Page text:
Notes on Muses and Fates, by Nigel Pennick with Helen Field, Capall Bann, 2004:
A medieval interpretation of the characteristics of the winds, based on the prevailing winds of the southern Mediterranean, and echoed in Agrippa (chapter VI), gives rise to a different assignment of Empedoclean elements to cardinal directions from that used by most Neopagans:
in this diagram, the quarter winds have been assigned values of hot-cold or wet-dry, and the elements are assigned to the cardinal directions according to the intersections of these characteristics and the description of the elements by Aristotle.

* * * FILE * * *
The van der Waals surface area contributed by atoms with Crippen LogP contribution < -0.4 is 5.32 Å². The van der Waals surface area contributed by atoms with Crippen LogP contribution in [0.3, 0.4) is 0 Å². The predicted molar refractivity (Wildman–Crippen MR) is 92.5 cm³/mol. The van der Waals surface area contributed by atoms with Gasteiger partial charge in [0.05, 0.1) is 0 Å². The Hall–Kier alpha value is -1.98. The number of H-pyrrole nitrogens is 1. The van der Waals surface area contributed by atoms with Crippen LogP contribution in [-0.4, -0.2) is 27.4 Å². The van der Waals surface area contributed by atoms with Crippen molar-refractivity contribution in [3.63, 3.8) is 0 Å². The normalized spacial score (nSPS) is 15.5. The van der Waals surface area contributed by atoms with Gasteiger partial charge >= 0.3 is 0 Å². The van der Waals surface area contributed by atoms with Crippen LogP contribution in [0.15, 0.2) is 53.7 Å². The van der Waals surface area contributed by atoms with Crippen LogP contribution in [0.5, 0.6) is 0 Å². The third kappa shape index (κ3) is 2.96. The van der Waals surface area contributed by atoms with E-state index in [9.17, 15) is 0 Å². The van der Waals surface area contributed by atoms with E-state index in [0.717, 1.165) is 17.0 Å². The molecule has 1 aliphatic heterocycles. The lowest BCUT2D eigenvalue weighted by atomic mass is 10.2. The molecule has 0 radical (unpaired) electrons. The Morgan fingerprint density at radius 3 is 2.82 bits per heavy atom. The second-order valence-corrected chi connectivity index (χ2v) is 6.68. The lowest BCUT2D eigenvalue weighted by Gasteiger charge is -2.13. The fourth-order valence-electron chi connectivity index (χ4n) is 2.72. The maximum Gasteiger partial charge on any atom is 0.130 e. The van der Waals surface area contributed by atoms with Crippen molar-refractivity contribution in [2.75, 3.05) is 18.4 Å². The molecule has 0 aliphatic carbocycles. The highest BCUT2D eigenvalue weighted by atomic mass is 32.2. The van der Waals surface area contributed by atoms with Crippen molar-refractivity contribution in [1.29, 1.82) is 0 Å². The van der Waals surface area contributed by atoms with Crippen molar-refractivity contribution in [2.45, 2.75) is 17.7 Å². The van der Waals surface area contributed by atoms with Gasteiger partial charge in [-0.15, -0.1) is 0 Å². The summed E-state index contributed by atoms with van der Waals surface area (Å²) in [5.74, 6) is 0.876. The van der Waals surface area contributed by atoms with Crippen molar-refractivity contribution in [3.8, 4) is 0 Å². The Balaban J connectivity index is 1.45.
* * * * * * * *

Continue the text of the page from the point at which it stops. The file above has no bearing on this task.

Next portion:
This is not in the book to say, “Look, here is One True Way”: in fact, the point is that one can make such assignments after immersing onesself in the lore and the experience of the local winds.
There is much more of interest in this book, of course. I hope to have a full review later. As usual, Pennick provides much rich food for the mind and soul.